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MMD > Archives > September 1999 > 1999.09.22 > 07Prev  Next

Hot Glue Pot "Meltdown"
By Art Reblitz

My first "Hold-Heet" glue pot, which I purchased circa 1964, has a
copper inner pot. It has never corroded.

In the 1980s, I bought a second "Hold-Heet" pot so two of us in thew
shop could use hot glue at the same time. (We often keep thicker glue
for pumps in one, and thinner glue for pouches in the other). This one
had an aluminum inner pot. After about ten years of daily use, the
bottom corroded all the way through. The corrosion occurred only where
the inner pot was in contact with rivets located in the bottom of the
outer housing. (We never use the pot as a double boiler. That is, we
always mix the glue directly in the aluminum pot, not in a glass bottle
sitting in water in the pot. The corrosion occurred only in the bottom,
not the sides.)

When I ordered a new aluminum inner pot from the manufacturer, I asked
if the company still made copper pots. In a friendly way, the salesman
implied: "Are you living in the dark ages? Copper is expensive these

Before using the new inner pot, I cut out several little pieces from a
strip of scrap aluminum approximately 1/32" thick, and epoxied them
under the rim. They are just thick enough to hold the inner pot up so
the bottom doesn't touch the rivets in the outer housing. There doesn't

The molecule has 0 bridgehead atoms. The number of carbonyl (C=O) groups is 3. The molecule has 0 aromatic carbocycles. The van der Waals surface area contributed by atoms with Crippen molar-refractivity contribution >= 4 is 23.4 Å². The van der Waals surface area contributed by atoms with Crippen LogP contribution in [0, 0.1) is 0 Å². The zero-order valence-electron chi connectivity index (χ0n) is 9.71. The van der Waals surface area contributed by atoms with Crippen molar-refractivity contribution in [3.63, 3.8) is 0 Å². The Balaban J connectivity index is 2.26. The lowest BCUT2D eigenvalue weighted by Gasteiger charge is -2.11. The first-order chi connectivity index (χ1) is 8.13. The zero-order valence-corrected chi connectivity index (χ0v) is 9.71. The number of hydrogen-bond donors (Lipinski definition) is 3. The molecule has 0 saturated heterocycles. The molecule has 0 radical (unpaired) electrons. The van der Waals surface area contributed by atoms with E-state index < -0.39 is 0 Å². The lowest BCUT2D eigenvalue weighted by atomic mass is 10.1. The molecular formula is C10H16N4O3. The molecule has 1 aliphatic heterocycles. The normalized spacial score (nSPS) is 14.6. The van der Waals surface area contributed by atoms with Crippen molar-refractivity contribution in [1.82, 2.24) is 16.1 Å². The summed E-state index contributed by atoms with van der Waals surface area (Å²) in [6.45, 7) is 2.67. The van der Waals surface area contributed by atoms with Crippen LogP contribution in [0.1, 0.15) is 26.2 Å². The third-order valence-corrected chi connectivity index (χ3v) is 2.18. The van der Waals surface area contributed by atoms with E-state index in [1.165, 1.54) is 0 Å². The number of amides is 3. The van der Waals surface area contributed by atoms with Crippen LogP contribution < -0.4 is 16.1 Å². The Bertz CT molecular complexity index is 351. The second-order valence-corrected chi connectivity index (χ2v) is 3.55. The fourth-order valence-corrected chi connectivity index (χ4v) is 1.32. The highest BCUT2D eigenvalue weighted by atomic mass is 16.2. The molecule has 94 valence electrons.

seem to be significant loss of heat transferred into the pot. However,
with no contact between the rivets and the inner pot, there has been
no further corrosion.

By the way, we always keep each glue pot covered except when we're
actually using the glue brush. One cover is made from a plastic lid
from a coffee can, with a hole punched in the middle for the brush
handle. The other cover is a heavy rubber disc from one of those
sanding/buffing discs that fits in an electric drill. It already had
a hole in the middle where the mandrel was attached. The cover keeps
the glue from drying out too fast.

When we're gluing gaskets that have little reason to separate from the
wood, we keep using the same glue day after day. When we need strong
glue for gluing wood to wood (e.g. pneumatics to deck boards) or for
covering pressure pumps, we make a new fresh batch.

Art Reblitz

(Message sent Wed 22 Sep 1999, 14:36:41 GMT, from time zone GMT-0600.)

Key Words in Subject:  Glue, Hot, Meltdown, Pot

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